She thinks of a novel she sketched before amore was born. It remains untouched, piled under bill receipts and junk mail. There are vignettes that also linger, ones that she’d like to complete before amore’s first birthday. But, these are not part of her reality. Her daily routine. Instead, her days pass by in the office where she misses climactic moments in amore’s development and her evenings are spent making up for time lost.
She was confident that she’d return to her writing soon enough. And when the longing surfaced it shimmered like a Japanese beetle on a spring morning and she slipped into her old skin temporarily. But since then, she has returned only once, late one evening when amore was asleep. She sat at the kitchen table scrapping passages and pages from her novel and just as she began, with pen in hand, amore called her mother back to sleep.
She would ask her lover for advice on how to make time to write.
But, she knows what he will say, “you must be disciplined, consistent, and you should sleep less.”
He is right. Mishima wrote religiously every night.
But she is not ready for those words.
She turns to Virginia Woolf for some guidance. But even Woolf does not offer the advice she seeks. How can one close the door to a room of her own when amore is sitting happily on the kitchen floor with a basil leaf hanging from her lips?
The answer. She already knows.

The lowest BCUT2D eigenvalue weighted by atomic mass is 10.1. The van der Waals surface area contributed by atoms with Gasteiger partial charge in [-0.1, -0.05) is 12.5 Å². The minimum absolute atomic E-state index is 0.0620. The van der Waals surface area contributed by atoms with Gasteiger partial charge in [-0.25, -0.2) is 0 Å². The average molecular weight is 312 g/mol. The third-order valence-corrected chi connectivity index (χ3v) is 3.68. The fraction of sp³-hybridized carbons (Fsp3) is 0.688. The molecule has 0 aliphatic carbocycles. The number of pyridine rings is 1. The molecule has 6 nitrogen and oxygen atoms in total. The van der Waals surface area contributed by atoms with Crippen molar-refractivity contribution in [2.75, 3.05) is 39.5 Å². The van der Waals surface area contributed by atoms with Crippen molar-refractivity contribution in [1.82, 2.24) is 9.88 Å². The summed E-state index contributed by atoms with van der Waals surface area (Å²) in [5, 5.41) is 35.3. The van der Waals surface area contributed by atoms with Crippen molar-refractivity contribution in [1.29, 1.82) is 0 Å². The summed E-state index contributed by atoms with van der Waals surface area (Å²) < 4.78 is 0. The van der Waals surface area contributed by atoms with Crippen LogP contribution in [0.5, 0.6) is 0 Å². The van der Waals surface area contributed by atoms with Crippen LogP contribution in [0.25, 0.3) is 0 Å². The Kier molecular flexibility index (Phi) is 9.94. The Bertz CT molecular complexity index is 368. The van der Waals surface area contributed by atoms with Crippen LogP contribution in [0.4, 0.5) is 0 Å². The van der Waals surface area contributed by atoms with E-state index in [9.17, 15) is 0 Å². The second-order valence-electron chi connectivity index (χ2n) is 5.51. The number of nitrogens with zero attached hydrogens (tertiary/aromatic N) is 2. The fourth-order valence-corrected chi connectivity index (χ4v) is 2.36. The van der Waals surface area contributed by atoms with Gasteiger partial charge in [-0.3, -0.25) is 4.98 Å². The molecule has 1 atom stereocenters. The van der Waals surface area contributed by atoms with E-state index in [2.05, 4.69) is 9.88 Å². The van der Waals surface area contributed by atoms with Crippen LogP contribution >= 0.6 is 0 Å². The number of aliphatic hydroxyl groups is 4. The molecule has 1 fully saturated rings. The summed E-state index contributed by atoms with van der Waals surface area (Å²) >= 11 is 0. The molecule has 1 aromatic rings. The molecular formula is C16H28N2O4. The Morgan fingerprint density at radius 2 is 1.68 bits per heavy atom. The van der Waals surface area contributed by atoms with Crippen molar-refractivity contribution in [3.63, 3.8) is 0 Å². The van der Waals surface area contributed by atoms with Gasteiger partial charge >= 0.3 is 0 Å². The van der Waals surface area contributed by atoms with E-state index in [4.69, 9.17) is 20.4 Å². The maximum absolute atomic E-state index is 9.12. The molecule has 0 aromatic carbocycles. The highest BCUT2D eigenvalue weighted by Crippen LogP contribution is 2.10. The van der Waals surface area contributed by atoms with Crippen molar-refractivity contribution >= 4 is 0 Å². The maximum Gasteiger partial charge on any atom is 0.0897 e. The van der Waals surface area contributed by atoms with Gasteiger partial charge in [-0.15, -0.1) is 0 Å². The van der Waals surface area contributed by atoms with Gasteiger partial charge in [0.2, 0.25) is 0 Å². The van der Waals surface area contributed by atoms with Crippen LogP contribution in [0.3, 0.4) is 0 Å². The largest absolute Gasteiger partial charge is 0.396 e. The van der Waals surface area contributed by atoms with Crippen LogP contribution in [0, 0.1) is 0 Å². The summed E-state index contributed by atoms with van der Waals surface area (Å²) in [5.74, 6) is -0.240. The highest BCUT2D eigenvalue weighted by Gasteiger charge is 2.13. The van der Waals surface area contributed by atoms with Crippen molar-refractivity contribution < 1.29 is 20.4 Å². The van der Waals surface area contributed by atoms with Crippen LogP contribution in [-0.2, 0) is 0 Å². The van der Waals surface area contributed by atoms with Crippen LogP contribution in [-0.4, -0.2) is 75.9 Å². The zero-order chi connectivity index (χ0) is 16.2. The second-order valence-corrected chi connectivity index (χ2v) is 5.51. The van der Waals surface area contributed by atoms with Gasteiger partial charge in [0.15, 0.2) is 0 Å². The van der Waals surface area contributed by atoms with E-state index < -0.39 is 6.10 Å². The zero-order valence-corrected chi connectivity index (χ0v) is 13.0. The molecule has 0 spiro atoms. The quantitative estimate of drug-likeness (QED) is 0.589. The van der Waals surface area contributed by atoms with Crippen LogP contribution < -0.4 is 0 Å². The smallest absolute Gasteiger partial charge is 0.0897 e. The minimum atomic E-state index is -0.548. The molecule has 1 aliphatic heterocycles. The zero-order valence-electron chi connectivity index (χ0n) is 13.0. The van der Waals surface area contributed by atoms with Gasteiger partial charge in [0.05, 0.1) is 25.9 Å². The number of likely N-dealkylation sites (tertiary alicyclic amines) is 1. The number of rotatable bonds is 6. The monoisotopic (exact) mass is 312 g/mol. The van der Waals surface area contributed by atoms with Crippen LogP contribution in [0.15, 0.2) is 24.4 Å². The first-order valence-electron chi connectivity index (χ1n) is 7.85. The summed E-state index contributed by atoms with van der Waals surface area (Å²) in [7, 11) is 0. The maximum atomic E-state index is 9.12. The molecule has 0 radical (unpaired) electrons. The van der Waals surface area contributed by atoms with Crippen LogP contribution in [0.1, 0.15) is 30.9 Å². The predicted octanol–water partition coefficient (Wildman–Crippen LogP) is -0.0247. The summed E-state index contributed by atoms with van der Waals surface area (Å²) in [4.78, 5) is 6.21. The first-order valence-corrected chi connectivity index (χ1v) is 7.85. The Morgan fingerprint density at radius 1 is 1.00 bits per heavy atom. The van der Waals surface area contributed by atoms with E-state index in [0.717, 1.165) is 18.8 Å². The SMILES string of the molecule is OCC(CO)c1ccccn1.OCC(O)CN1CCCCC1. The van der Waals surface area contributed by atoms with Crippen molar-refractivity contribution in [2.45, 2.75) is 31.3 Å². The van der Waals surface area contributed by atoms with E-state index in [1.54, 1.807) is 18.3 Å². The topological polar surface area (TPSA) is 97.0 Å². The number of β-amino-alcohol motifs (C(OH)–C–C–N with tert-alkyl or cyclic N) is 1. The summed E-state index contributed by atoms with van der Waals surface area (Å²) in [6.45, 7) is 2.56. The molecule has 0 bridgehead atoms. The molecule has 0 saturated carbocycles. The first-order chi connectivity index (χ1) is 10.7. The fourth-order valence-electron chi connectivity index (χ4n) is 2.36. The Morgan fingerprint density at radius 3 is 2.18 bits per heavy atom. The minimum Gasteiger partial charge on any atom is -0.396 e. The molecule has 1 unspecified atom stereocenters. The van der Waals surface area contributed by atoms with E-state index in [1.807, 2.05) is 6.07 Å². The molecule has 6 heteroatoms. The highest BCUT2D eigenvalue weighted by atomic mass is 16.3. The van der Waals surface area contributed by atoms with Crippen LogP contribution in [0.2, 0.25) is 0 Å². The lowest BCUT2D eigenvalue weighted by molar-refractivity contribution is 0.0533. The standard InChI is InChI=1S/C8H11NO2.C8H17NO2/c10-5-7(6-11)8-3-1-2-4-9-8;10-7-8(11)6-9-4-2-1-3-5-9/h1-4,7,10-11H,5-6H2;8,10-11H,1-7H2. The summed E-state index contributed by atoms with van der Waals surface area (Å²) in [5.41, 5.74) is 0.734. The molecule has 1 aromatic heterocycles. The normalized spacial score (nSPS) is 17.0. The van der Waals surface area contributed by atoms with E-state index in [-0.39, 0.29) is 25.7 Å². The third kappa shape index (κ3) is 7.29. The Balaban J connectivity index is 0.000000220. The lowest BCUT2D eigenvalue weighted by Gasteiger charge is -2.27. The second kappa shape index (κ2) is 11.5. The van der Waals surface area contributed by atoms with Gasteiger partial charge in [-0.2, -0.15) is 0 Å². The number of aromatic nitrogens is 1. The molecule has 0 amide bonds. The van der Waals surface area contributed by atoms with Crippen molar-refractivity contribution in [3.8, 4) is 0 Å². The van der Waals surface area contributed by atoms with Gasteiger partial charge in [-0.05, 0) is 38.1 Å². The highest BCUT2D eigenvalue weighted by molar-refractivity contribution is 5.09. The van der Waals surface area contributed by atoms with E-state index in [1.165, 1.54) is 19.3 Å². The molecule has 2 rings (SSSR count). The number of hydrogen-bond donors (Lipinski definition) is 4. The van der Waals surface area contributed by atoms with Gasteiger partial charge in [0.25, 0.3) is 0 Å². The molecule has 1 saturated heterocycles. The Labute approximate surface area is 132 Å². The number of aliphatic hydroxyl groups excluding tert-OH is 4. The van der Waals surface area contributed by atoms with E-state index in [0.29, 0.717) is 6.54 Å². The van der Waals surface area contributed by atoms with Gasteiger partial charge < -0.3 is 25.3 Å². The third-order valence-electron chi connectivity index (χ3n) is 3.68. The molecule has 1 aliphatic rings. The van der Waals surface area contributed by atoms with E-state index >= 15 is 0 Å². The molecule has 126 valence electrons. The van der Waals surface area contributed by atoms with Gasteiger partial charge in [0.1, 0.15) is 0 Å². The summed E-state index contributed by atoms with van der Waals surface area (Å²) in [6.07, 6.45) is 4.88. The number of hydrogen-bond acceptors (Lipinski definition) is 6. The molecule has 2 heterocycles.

She must have faith.
She reminds herself of the secret agenda.
“…Take notes and remember everything.”
And maybe with a little help of the maidenhair tree, her memory will keep fresh the sting of a friend’s betrayal, the beauty underneath amore’s long eyelashes, the tenderness of his words as he sings his newest composition, and the brightness of every desert sunset that passes through the living room window and into their downtown home.
and tell the believing women to lower their gaze and be modest, and to display of their adornment only that which is apparent, and to draw their veils over their bosoms, and not to reveal their adornment save to their own husbands or fathers or husbands’ fathers, or their sons or their husbands’ sons, or their brothers or their brothers’ sons or sisters’ sons, or their women, or their slaves, or male attendants who lack vigour, or children who know naught of women’s nakedness. And let them not stamp their feet so as to reveal what they hide of their adornment. And turn unto Allah together, O believers, in order that ye may succeed. (Quran, 24:31)